Background Anemia in children and adolescents affects growthand development. It is a preventable disease, but unfortunately isoften ignored until the symptoms occur. There have been limitedreports on the prevalence of anemia in children and adolescentsin Indonesia, especially from rural areas.Objective To describe the prevalence of anemia in children andadolescents in district ofMalinau, a rural area in East KalimantanProvince.Methods This cross-sectional study was done in June 20 10 usinglaboratory records between July 2009 to January 20 10. Laboratoryrecords of patients aged between 6 months and 18 years whichinvestigated were complete blood count (CBC) from ambulatory,inpatient, and emergency care ofMalinau Public Hospital in EastKalimantan. Mentzer and England & Fraser indices were used todifferentiate iron deficiency anemia (IDA) and thalassemia amongmicrocytic hypochromic anemic patients.Results This study involved 709 laboratory records. Prevalenceof anemia was 53 .9% (95% CI 50.2% to 57 .5%) . The prevalenceof IDA among age groups were as follows: 29.4% (95% CI 24.3to 34.5%) in 6- 59 months group, 16% (95% CI 11 to 21 %) in5- 11.9 years, and 15.2% (95% CI 10.2 to 20.2%) in 12- 18 years.Children aged 6- 59 months tended to have more anemia th anthose aged 5- 11.9 years (OR 2. 184, 95% CI 1.398 to 3.413) oraged 12- 18 years (OR 2.3 19, 95% CI 1.464 to 3.674).Conclusion T he prevalence of an emia in children andadolescents of the Malinau Regency is 53 .9% (95% CI 50.2 to57.5%), quite similar to that of other developing countries . Agovernment program to overcome anemia is recommended, n otonly for pregnant women, but also for children and adolescents.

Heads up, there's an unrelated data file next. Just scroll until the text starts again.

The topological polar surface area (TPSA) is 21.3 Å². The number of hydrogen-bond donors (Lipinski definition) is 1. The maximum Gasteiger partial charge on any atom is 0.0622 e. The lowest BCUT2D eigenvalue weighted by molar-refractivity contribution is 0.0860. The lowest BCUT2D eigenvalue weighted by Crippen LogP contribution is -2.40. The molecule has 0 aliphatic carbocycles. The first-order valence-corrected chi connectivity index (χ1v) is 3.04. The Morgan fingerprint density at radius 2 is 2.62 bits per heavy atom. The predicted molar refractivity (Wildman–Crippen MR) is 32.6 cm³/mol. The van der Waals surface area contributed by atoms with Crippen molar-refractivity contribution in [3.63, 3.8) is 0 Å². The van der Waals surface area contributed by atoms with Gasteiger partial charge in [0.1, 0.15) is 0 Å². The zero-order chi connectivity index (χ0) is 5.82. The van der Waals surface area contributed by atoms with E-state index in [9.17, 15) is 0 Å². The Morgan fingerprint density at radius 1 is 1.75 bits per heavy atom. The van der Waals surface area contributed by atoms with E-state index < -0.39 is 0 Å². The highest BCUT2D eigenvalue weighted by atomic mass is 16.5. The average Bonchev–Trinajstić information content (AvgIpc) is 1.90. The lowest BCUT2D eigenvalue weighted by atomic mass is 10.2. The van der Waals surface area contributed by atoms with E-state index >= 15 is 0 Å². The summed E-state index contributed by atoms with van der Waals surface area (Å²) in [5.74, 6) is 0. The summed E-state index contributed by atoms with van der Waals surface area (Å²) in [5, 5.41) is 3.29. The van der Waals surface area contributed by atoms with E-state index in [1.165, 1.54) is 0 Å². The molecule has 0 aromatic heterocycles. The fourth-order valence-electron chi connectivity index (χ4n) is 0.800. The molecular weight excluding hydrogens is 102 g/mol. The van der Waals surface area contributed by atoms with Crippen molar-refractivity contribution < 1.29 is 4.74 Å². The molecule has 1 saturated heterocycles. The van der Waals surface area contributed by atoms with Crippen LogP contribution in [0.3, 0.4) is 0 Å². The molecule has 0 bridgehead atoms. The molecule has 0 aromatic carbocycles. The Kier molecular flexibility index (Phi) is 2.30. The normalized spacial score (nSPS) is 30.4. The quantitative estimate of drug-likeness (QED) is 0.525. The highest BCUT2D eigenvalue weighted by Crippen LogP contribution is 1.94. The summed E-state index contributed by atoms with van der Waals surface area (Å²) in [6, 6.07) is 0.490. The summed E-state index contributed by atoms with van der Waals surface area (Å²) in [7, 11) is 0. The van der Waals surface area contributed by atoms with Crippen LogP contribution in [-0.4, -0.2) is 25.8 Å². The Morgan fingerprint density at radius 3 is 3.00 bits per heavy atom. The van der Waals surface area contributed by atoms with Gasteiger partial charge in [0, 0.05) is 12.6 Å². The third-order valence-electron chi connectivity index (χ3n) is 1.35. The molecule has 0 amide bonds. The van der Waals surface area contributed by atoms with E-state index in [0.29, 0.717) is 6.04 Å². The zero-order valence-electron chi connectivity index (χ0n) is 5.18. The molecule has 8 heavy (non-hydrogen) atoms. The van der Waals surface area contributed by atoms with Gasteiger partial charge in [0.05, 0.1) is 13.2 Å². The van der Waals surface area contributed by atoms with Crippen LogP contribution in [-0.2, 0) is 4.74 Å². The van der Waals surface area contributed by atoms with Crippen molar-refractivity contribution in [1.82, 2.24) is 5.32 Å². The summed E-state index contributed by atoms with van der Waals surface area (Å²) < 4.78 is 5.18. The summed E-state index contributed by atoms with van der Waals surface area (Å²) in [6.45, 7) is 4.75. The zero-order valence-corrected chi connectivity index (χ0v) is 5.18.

Correlations between hemoglobin, serum ferritin, and soluble transferrin receptor levels in children aged 6-59 months Tri Kusumastuti, Fajar Diah; Sutaryo, Sutaryo; Mulatsih, Sri
Paediatrica Indonesiana Vol 54 No 2 (2014): March 2014
Publisher : Indonesian Pediatric Society

Show Abstract | Download Original | Original Source | Check in Google Scholar | Full PDF (150.787 KB) | DOI: 10.14238/pi54.2.2014.122-6

Abstract